Myoepithelial Neoplasms

Myoepithelial Neoplasms

Myoepithelial cells comprise part of the normal microscopic anatomy of mammary lobules and ducts (1). They participate in many benign proliferative processes, most notably sclerosing adenosis and papillary proliferative lesions of ducts (2,3). Benign tumors composed of myoepithelial cells are termed myoepitheliomas. If epithelial and myoepithelial cells participate in the proliferation, the term adenomyoepithelioma is appropriate. Malignant neoplasms formed by myoepithelial cells may have an epithelial phenotype (myoepithelial carcinoma), a myoid phenotype (leiomyosarcoma), or both appearances (malignant adenomyoepithelioma) (4,5,6).

The diagnosis of myoepithelial or adenomyoepithelial neoplasms in needle core biopsy and fine needle aspiration (7) samples of the breast can be a very challenging problem, especially for pathologists who have little experience with the histologic spectrum of these uncommon tumors. Attention is drawn especially to benign myoepithelial tumors with a predominately epithelial appearance, benign adenomyoepitheliomas in which glandular elements are dispersed amidst spindly myoepithelial cells, and tumors that qualify as “pleomorphic adenomas.” When seen out of the context of a complete histologic section, needle core biopsy and fine needle aspiration samples from any of these benign lesions can be mistaken for invasive carcinoma (7). If the possibility of a myoepithelial or adenomyoepithelial neoplasm is considered in this situation, selected appropriate immunostains will almost always resolve the diagnosis in the needle core biopsy sample.


All patients have been women ranging in ages 26 to 82 (average about 60 years) who presented with a solitary unilateral painless mass. Nipple discharge, pain, and tenderness are infrequent. The mammographic findings may be interpreted as suspicious in some patients (6). Nonpalpable adenomyoepitheliomas measuring 2 cm or less have been detected as well-circumscribed mass lesions by sonography (8) or by mammography (9). Calcifications are sometimes, but not always, present. One malignant adenomyoepithelioma appeared to be cystic on mammography (10).

The majority of adenomyoepitheliomas are variants of intraductal papilloma, but a small number of these tumors appear to arise from a lobular proliferation. Adenomyoepithelioma is closely related to ductal adenoma (11,12) and pleomorphic adenoma (mixed tumor) (13,14). Foci of adenomyoepithelioma can frequently be detected in tubular adenomas and in mammary pleomorphic adenomas. As is the case with sclerosing papillary tumors, generally, the needle core biopsy sample obtained from an adenomyoepithelioma can be misinterpreted as invasive carcinoma as reported by Zhang et al. (7).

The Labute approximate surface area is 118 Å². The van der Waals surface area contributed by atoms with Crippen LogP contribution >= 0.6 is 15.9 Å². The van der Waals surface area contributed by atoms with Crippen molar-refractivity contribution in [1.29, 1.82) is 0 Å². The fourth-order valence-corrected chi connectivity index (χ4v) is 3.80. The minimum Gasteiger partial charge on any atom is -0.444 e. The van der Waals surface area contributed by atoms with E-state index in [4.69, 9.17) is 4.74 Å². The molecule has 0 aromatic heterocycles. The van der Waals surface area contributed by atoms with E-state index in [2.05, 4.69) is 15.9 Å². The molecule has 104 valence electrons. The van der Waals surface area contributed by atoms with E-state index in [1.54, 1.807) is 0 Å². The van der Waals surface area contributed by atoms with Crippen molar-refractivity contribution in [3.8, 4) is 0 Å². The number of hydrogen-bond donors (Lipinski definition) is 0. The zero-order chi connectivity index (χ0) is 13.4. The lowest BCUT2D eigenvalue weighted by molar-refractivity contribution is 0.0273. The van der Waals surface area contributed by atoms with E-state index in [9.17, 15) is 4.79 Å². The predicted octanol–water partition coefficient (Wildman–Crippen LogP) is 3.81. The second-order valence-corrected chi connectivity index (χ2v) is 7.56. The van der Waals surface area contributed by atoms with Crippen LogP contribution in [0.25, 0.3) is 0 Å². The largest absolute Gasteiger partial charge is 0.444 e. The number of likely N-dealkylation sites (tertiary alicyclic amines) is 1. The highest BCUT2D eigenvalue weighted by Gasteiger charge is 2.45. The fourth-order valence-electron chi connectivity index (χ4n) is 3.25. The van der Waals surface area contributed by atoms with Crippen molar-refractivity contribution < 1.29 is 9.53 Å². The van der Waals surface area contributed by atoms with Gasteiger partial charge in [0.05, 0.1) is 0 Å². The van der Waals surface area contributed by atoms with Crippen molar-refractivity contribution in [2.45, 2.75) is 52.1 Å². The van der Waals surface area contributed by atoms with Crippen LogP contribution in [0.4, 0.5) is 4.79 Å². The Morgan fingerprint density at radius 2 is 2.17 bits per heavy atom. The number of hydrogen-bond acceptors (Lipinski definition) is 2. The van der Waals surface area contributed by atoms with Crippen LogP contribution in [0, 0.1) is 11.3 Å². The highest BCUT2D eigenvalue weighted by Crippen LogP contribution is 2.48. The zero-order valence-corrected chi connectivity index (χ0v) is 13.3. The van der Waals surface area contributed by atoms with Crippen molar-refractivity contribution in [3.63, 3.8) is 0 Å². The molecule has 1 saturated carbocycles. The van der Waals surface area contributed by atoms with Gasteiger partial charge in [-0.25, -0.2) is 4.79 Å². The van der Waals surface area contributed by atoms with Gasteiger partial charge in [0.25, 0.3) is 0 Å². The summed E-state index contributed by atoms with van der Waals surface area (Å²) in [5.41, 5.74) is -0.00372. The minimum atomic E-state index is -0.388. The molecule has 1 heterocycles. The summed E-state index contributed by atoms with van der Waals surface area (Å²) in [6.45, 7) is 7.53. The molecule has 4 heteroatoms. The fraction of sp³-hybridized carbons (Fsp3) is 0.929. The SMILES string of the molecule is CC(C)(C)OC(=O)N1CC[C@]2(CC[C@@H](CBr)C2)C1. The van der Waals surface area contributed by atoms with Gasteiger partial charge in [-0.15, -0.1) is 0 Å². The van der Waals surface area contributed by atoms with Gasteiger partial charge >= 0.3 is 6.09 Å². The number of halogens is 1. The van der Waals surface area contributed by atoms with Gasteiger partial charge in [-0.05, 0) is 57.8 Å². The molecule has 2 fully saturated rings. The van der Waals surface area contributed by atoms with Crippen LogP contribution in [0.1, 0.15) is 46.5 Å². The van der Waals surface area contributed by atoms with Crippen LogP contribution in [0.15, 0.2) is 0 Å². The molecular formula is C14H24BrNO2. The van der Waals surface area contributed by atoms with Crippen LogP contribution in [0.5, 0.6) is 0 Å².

Microscopically, adenomyoepitheliomas are circumscribed and composed of aggregated nodules (Fig. 5.1). Some nodules consist of a compact proliferation of epithelial and myoepithelial cells, but most lesions have one or more nodules in which there is at least a focal papillary growth pattern. Sometimes the papillary intraductal component extends into ducts outside the gross tumorous lesion. This characteristic may be responsible for local recurrence after a seemingly adequate excision.

The basic microscopic structural unit of the adenomyoepithelioma is a small glandular lumen encompassed by cuboidal epithelial cells. Surrounding the glands are polygonal or spindle-shaped myoepithelial cells with eosinophilic or clear cytoplasm and a basement membrane (Fig. 5.2). The most common microscopic pattern, sometimes referred to as the tubular type of adenomyoepithelioma, is a proliferation of tubular glandular elements separated by islands and bands of polygonal myoepithelial cells that have clear cytoplasm. In some lesions myoepithelial cells that proliferate between glands in broad bands and trabeculae are separated by strands of basement membrane and stroma (Figs. 5.3 and 5.4). The
contrast between the dark staining cytoplasm of glandular cells and the pale cytoplasm of myoepithelial cells is striking. Fragments of adenomyoepithelioma in needle core biopsy specimens can be mistaken for infiltrating carcinoma (Fig. 5.5).

Figure 5.1 Adenomyoepithelioma. The lesion has a well-cir-cumscribed border. Darkly stained epithelial cells and myoepithelial cells with clear cytoplasm are apparent.

Figure 5.2 Adenomyoepithelioma. Glandular elements composed of darkly stained epithelial cells are compressed by myoepithelial cells, with an epithelioid phenotype and eosinophilic cytoplasm. A few small, glandular lumens are present.

Apocrine metaplasia may be encountered in the glandular epithelium, particularly in papillary areas, and it can be cytologically atypical. Foci of sebaceous and squamous metaplasia are variably present (Fig. 5.6

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Jun 18, 2016 | Posted by in PATHOLOGY & LABORATORY MEDICINE | Comments Off on Myoepithelial Neoplasms

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